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Nightmares can come true

Wednesday, February 9, 2011

I remember waking in the middle of the night many years ago, sobbing. In my dream, our Lisa had died. I don't know how she died, I only knew that in the dream, she was dead and I was inconsolable.

Once I was fully awake, the sobbing stopped, but the tears continued to flow as the fragments of the dream remained. I've never forgotten that pain and whenever I remember that night, I am filled with dread to think one day, that nightmare could come true. Because life has proven that sometimes dreams, even nightmares, do come true.

For all of our laughter, our dancing, our songs and our joys, this is a hard, cold, dark world, with dangers in every corner. Dangers against which there is no reasonable defense.

When tragedy comes, however, it seems it's easy to assign blame. In fact, we're very good at it. We don our heavy black robes and intone, "If only ... then ..." Usually, we don't have a single clue what we're talking about. We haven't lived anyone's life but our own, but that doesn't stop the Monday morning quarterback from grabbing the bullhorn and proclaiming for all the world to hear, "If only ... then ..."

It's a matter of self-preservation. Not only of life, but of our own little worlds. If we can come up with a rational explanation as to why something tragic has happened to someone else, we can guard against it in our own little corner of the world.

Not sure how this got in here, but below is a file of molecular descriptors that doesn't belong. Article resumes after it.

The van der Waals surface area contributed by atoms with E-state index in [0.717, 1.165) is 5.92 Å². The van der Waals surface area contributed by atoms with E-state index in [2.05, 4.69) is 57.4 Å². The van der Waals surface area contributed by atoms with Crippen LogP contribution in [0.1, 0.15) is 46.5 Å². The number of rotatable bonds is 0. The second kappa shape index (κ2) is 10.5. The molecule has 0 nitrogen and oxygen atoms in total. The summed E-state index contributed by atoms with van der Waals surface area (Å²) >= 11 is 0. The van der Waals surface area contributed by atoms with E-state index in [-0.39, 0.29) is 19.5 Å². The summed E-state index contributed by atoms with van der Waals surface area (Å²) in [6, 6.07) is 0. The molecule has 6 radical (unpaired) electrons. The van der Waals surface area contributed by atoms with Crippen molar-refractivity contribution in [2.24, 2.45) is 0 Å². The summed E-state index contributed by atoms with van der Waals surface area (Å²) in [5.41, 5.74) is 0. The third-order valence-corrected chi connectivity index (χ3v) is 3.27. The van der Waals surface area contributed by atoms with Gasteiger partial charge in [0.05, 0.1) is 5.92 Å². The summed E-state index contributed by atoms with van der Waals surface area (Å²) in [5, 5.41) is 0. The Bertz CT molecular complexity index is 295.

"They shouldn't have ..." or "should have ..."

This argument falls apart if they didn't ... or did ... and our response is to dig deeper. There must be some cause and effect that we can define, thereby discovering a painless path to trod, where tragedy never strikes.

It's a hard truth, but it is truth nonetheless. Tragedy comes. Suffering comes. Trial and tribulations wait for every man. There is no need to seek it out nor is there any need to self-impose some measure of penance to prove one's willingness to suffer, even for the cause of Christ.

Certainly, some suffering is self-imposed in that it is a direct consequence of choices made. Punching the big guy in the corner of bar "just because" could certainly result in the suffering brought about by a broken nose. And anytime anyone is put behind bars, for a day, a week, months, years or even the rest of their lives, they suffer the loss of freedom, usually because of choices they made: to rob, to rape, to murder ... However, if wrongfully convicted, the innocent suffers as a consequence of an over-worked or inept attorney or perhaps at the hands of an over-zealous prosecutor, putting another notch in his six-shooter. Certainly a suffering not of his own making.

A recent story on TV about an armed robbery revealed that the robber was apologetic to the clerk he robbed, explaining that he had to do something to "feed his children."

At last report, he has been arrested. If convicted, he's going to have to trust someone else to feed his children, providing he even has children, while he serves time in prison for armed robbery. So, he won't be the only one to suffer the consequences of his actions. Certainly his children didn't do anything to earn this tribulation, but they will have to find a way to endure it. No if ... then choices for them. Suffering has come to them through no fault of their own.